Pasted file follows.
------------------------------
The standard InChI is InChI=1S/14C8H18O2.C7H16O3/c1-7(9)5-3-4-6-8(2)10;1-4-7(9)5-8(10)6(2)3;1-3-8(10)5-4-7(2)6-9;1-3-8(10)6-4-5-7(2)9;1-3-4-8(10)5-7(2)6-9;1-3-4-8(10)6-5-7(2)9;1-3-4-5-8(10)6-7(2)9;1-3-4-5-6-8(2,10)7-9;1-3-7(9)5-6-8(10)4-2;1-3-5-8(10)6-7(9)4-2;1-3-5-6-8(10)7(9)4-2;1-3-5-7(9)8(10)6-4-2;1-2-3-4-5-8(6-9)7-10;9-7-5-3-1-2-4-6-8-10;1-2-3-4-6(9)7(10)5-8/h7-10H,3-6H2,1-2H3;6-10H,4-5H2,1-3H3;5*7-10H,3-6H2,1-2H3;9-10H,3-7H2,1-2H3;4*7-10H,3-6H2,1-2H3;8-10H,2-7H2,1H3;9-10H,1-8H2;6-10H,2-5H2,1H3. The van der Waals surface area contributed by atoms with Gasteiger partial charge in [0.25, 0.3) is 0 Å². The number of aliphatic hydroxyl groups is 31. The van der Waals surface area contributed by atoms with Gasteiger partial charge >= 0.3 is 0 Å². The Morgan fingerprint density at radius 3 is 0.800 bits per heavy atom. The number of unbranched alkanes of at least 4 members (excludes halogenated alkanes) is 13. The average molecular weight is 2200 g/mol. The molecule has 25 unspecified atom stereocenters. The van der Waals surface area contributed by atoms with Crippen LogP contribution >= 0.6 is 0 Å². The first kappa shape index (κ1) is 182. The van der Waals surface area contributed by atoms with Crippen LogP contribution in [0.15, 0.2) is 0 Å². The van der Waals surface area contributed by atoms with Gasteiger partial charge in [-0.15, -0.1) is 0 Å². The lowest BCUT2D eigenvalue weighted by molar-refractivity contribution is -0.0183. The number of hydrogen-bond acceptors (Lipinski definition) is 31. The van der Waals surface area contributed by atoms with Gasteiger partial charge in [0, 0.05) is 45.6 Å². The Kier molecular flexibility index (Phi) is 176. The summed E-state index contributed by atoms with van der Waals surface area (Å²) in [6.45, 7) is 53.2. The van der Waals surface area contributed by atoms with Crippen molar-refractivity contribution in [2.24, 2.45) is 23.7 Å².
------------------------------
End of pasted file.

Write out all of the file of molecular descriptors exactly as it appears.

The standard InChI is InChI=1S/14C8H18O2.C7H16O3/c1-7(9)5-3-4-6-8(2)10;1-4-7(9)5-8(10)6(2)3;1-3-8(10)5-4-7(2)6-9;1-3-8(10)6-4-5-7(2)9;1-3-4-8(10)5-7(2)6-9;1-3-4-8(10)6-5-7(2)9;1-3-4-5-8(10)6-7(2)9;1-3-4-5-6-8(2,10)7-9;1-3-7(9)5-6-8(10)4-2;1-3-5-8(10)6-7(9)4-2;1-3-5-6-8(10)7(9)4-2;1-3-5-7(9)8(10)6-4-2;1-2-3-4-5-8(6-9)7-10;9-7-5-3-1-2-4-6-8-10;1-2-3-4-6(9)7(10)5-8/h7-10H,3-6H2,1-2H3;6-10H,4-5H2,1-3H3;5*7-10H,3-6H2,1-2H3;9-10H,3-7H2,1-2H3;4*7-10H,3-6H2,1-2H3;8-10H,2-7H2,1H3;9-10H,1-8H2;6-10H,2-5H2,1H3. The van der Waals surface area contributed by atoms with Gasteiger partial charge in [0.25, 0.3) is 0 Å². The number of aliphatic hydroxyl groups is 31. The van der Waals surface area contributed by atoms with Gasteiger partial charge >= 0.3 is 0 Å². The Morgan fingerprint density at radius 3 is 0.800 bits per heavy atom. The number of unbranched alkanes of at least 4 members (excludes halogenated alkanes) is 13. The average molecular weight is 2200 g/mol. The molecule has 25 unspecified atom stereocenters. The van der Waals surface area contributed by atoms with Crippen LogP contribution >= 0.6 is 0 Å². The first kappa shape index (κ1) is 182. The van der Waals surface area contributed by atoms with Crippen LogP contribution in [0.15, 0.2) is 0 Å². The van der Waals surface area contributed by atoms with Gasteiger partial charge in [-0.15, -0.1) is 0 Å². The lowest BCUT2D eigenvalue weighted by molar-refractivity contribution is -0.0183. The number of hydrogen-bond acceptors (Lipinski definition) is 31. The van der Waals surface area contributed by atoms with Gasteiger partial charge in [0, 0.05) is 45.6 Å². The Kier molecular flexibility index (Phi) is 176. The summed E-state index contributed by atoms with van der Waals surface area (Å²) in [6.45, 7) is 53.2. The van der Waals surface area contributed by atoms with Crippen molar-refractivity contribution in [2.24, 2.45) is 23.7 Å².